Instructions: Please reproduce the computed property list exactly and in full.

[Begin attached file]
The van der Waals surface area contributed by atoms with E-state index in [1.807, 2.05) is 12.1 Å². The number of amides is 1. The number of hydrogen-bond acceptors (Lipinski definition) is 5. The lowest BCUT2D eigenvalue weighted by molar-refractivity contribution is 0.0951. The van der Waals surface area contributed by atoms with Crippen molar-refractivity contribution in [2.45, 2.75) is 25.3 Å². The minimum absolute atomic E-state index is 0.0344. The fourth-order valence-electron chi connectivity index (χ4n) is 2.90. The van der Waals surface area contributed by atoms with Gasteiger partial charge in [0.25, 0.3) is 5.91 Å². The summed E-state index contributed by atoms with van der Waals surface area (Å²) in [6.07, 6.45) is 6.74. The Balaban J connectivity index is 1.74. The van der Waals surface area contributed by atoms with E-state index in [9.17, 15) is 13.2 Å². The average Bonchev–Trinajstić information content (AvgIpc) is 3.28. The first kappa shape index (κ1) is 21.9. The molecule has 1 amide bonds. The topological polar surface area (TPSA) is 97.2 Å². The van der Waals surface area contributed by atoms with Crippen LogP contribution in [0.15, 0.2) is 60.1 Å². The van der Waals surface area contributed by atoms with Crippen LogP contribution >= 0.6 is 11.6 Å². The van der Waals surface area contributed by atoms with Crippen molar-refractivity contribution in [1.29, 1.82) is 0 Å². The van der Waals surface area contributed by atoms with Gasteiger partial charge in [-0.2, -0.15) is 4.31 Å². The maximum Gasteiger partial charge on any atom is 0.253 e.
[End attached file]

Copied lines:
The van der Waals surface area contributed by atoms with E-state index in [1.807, 2.05) is 12.1 Å². The number of amides is 1. The number of hydrogen-bond acceptors (Lipinski definition) is 5. The lowest BCUT2D eigenvalue weighted by molar-refractivity contribution is 0.0951. The van der Waals surface area contributed by atoms with Crippen molar-refractivity contribution in [2.45, 2.75) is 25.3 Å². The minimum absolute atomic E-state index is 0.0344. The fourth-order valence-electron chi connectivity index (χ4n) is 2.90. The van der Waals surface area contributed by atoms with Gasteiger partial charge in [0.25, 0.3) is 5.91 Å². The summed E-state index contributed by atoms with van der Waals surface area (Å²) in [6.07, 6.45) is 6.74. The Balaban J connectivity index is 1.74. The van der Waals surface area contributed by atoms with E-state index in [9.17, 15) is 13.2 Å². The average Bonchev–Trinajstić information content (AvgIpc) is 3.28. The first kappa shape index (κ1) is 21.9. The molecule has 1 amide bonds. The topological polar surface area (TPSA) is 97.2 Å². The van der Waals surface area contributed by atoms with Crippen LogP contribution in [0.15, 0.2) is 60.1 Å². The van der Waals surface area contributed by atoms with Crippen LogP contribution >= 0.6 is 11.6 Å². The van der Waals surface area contributed by atoms with Crippen molar-refractivity contribution in [1.29, 1.82) is 0 Å². The van der Waals surface area contributed by atoms with Gasteiger partial charge in [-0.2, -0.15) is 4.31 Å². The maximum Gasteiger partial charge on any atom is 0.253 e.